Zaire Table of Contents
In 1967 the Congolese franc was replaced by the zaire, a nonconvertible unit with a value of US$.50 to the zaire. This exchange rate held good until March 1976 when the zaire was revalued to Z1.1 to the SDR. A succession of devaluations in 1978, 1979, 1980, and 1981 temporarily gave the zaire a realistic value, but, because the fixed link with the SDR was retained, the black market quickly took over again as the principal market for exchange. A few exporters, notably Gécamines and other governmentowned companies as well as the offshore oil consortium, normally observed the official exchange rate, a policy that inevitably had an adverse impact on their cash flow because the local currency they were paid was considerably less than the real value of their foreign-exchange earnings.
The overvaluation of the zaire led to consistent shortages of hard currency at the official rate, making it difficult for local industries to import necessary inputs and spare parts. This limitation and restrictions on repatriating profits by overseas investors gave rise to a black market where the zaire sold at a fraction of its official value. For example, the parallel rate stood at five times the official rate in September 1983.
The parallel rate was the principal currency vehicle for business. Recorded diamond exports dropped sharply as smuggling offered a considerably higher profit margin than operating officially. Diamonds were sold at one point by nondiamond-producing Burundi. Coffee exporters were required to present their export documents to official channels in order to register their allocated percentage of Zaire's international coffee organization quota. However, it was common practice to ask bankers to deliver foreigncurrency receipts to another customer, who would then pay the exporter zaires at the parallel rate minus a commission. Some exporters simply smuggled coffee to neighboring countries. Access to limited and grossly undervalued foreign exchange depended on political and family connections. In this way, many members of the Zairian elite gained easy access to hard currency, as opposed to those Zairians and foreigners engaged in more entrepreneurial pursuits.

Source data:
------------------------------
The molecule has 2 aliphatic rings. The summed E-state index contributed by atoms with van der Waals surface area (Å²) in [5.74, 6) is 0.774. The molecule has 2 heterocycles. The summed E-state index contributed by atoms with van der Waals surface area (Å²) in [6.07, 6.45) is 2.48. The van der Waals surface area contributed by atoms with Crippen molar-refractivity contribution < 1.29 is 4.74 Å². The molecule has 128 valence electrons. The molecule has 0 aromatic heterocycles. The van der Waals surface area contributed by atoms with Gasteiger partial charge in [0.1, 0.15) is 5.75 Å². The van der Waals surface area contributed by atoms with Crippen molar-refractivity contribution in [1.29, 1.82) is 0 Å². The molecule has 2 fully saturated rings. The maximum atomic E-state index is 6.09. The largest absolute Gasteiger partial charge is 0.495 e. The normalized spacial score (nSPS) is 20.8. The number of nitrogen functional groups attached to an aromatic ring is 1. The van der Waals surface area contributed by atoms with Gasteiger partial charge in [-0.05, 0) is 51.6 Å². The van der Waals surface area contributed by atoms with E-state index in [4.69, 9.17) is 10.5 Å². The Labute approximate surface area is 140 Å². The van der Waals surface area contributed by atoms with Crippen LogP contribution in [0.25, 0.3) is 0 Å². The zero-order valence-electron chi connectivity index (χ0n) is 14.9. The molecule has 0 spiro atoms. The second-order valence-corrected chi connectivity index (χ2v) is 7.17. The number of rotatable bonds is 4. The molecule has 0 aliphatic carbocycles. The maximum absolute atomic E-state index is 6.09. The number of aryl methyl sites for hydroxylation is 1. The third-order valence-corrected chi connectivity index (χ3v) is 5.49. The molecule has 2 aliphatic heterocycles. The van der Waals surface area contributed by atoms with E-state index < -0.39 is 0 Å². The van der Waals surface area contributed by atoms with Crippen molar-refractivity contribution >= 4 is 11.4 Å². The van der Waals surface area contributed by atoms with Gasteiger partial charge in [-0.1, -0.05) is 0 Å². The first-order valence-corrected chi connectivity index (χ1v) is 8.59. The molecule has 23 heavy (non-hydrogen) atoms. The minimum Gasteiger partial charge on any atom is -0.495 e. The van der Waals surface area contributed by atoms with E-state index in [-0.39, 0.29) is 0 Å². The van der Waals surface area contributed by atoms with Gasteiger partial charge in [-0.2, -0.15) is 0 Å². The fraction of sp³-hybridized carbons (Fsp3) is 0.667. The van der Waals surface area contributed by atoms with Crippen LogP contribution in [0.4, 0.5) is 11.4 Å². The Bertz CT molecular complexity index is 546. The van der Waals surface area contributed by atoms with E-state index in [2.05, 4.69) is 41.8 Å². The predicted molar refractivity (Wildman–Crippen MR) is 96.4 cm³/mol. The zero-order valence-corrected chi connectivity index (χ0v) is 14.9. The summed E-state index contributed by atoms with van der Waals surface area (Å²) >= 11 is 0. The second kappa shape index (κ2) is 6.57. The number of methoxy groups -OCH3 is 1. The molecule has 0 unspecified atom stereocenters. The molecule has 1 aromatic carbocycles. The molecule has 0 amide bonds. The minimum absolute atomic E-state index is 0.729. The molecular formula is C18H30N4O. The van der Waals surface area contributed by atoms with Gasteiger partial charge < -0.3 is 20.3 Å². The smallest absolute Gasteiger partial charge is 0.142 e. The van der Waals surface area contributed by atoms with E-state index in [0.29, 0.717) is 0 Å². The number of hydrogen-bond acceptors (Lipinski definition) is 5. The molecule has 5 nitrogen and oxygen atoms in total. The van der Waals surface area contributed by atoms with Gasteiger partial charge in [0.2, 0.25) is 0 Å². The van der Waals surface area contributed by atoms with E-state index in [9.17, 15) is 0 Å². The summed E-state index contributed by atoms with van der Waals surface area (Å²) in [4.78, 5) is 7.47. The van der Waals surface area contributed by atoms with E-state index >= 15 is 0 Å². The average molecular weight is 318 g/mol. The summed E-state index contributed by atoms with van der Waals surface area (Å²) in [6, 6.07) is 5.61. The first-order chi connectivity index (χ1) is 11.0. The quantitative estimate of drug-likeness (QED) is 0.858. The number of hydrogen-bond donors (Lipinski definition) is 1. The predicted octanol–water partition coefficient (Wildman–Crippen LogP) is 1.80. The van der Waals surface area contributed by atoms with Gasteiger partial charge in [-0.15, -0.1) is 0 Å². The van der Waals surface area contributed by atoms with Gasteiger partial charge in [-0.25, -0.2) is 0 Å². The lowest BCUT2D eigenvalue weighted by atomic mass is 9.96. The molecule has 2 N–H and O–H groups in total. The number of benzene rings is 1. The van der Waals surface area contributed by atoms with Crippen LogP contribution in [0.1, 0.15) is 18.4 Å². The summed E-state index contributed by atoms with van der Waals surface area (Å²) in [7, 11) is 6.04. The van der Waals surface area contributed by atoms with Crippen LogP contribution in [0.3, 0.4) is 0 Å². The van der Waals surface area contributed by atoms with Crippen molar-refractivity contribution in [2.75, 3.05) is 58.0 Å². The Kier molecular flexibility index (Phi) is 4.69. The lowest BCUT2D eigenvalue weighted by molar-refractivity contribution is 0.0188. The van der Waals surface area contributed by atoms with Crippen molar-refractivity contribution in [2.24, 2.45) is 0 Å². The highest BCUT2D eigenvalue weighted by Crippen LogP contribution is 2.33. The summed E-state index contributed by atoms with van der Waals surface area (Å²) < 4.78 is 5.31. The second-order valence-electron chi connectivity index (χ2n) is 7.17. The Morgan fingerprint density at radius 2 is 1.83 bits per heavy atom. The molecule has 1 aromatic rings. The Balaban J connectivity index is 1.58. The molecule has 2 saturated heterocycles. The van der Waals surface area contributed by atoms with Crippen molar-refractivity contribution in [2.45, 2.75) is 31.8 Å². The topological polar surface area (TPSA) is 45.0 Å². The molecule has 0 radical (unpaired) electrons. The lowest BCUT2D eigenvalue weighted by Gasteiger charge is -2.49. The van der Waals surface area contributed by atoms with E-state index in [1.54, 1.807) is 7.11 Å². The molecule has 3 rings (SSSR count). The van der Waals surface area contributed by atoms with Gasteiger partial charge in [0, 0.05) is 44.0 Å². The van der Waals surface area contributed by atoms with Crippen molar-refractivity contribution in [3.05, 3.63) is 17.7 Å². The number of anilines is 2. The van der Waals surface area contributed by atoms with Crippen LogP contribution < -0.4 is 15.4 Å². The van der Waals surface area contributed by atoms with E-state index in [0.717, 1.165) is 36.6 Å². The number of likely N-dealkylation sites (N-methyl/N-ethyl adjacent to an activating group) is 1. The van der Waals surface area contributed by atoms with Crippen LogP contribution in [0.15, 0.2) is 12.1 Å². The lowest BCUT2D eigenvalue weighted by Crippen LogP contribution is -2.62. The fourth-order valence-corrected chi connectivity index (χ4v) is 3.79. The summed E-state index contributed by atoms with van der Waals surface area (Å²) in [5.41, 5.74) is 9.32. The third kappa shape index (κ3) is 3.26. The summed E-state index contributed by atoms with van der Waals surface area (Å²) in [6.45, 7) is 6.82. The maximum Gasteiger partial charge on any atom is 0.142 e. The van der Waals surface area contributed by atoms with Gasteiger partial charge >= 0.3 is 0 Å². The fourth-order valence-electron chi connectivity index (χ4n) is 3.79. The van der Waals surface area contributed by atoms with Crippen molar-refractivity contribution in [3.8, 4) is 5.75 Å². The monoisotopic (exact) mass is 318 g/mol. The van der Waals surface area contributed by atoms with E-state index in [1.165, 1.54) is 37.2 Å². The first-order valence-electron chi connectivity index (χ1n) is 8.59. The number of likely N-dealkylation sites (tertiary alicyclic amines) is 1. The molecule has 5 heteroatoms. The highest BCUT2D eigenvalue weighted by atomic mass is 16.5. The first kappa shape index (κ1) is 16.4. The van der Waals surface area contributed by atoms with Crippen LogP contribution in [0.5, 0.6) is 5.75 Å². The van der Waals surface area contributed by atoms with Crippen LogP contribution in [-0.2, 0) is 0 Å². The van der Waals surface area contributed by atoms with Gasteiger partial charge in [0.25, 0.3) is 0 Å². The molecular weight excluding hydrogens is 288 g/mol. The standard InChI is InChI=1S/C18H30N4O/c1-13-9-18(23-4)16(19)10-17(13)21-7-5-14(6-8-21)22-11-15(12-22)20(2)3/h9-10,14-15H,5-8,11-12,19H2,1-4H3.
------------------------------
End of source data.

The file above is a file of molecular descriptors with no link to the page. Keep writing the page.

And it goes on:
Throughout the early 1990s, the Zairian government accelerated its attempts to acquire hard currency and to control foreignexchange transactions. In October 1993, the regime required all Zairian exports to be paid for in advance in foreign currency. In addition, all incoming foreign exchange had to be "sold" to the central bank for domestic currency within forty-eight hours of receipt.
In terms of the United States dollar, the zaire has registered a dramatic decline in value since 1985, when Z50 equaled US$1, and 1986 when Z60 equaled US$1. The average annual value of the zaire per US$1 was registered as Z112 in 1987, Z187 in 1988, Z381 in 1989, and Z719 in 1990. The zaire was devalued in August 1991 in order to match the official exchange rate with the black-market rate, resulting in a new official rate of US$1 = Z15,300. But in 1992 the rate plummeted to US$1 = Z114,291 and continued to deteriorate. The official rate was Z1,990,000 = US$1 by December 1992 (the average annual rate for 1992 was Z645,549 = US$1).
In January 1993, the regime attempted to introduce a new Z5 million note. But opposition forces denounced the move as inflationary and encouraged merchants to refuse to accept the note. When many of them did so, soldiers who had been paid in the notes went on a rampage, and extensive rioting and looting occurred. By March 1993, the exchange rate was Z2,529,000 = US$1.
In October 1993, the regime again attempted to resolve its chronic liquidity crisis by announcing the introduction of a new zaire (nouveau zaire--NZ), each supposed to be worth 3 million of the old zaire and set at an official rate of three new zaires to the United States dollar; the old currency was to be withdrawn from circulation. The change had not been implemented by the end of 1993. The result of the announcement alone has, however, been a drastic plunge in the exchange rate in the black market and another surge in prices. The zaire traded against the United States dollar at a seemingly ridiculous rate of 8 million to one in October 1993; by December the rate was a patently absurd Z110 million to the dollar and still rising. Once again some rioting and looting occurred when opposition forces promoted a boycott of the new currency.
Data as of December 1993
Zaire Table of Contents